Independent schools are increasingly finding ways to abandon charity status, according to recent reports.
The Independent Schools Council reported in its annual census that only 75 per cent of schools have charitable status, and its figures show this percentage has been falling gradually but steadily for a decade. The figure is down from 83 per cent, which is roughly where it stood for several decades.
The decrease is partly down to the fact that new schools are tending not to establish themselves as charities. But lawyers working in the sector say they have increasingly been asked by schools to sell their assets to overseas companies, and use the proceeds to establish charitable trusts to support education.
The ISC said that 32 of the new schools which joined its membership were non-charity schools. “In addition, 9 existing schools changed their legal status from charitable to non-charitable this year,” the ISC said. “No schools converted the other way.”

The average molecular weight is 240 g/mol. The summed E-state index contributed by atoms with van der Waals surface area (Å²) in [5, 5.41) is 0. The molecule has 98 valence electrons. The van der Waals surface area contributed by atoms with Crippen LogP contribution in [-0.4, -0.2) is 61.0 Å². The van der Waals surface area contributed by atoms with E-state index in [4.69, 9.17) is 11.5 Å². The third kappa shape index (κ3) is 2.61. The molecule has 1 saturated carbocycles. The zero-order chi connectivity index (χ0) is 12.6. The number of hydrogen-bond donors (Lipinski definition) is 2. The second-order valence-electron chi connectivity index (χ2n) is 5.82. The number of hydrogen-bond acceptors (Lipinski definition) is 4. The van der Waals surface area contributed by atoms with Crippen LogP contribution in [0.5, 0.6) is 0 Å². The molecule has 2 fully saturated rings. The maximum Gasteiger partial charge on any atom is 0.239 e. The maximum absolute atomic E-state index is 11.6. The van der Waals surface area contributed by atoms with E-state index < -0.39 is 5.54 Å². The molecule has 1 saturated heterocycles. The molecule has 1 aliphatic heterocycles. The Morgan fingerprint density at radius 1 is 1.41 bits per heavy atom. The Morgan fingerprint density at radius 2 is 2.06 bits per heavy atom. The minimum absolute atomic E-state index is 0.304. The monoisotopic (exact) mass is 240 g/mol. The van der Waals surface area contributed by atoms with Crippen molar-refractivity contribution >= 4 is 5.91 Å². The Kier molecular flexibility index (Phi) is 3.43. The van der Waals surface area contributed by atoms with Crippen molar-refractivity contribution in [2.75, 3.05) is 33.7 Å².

Independent schools have faced a steady increase of pressure on their charitable status over the past few years, and there have been warnings that this would push them out of the sector.
Two years ago Theresa May promised to consult on stricter Charity Commission guidance for charities, and a year ago Mike Buchanan, the chair of the Headmasters’ and Headmistresses’ Conference, another of the umbrella bodies for the independent schools sector, warned that if government tried to enforce the changes, schools would “walk away”.
Since then the Scottish government has stripped 52 independent charitable schools of the right to tax relief on their business rates.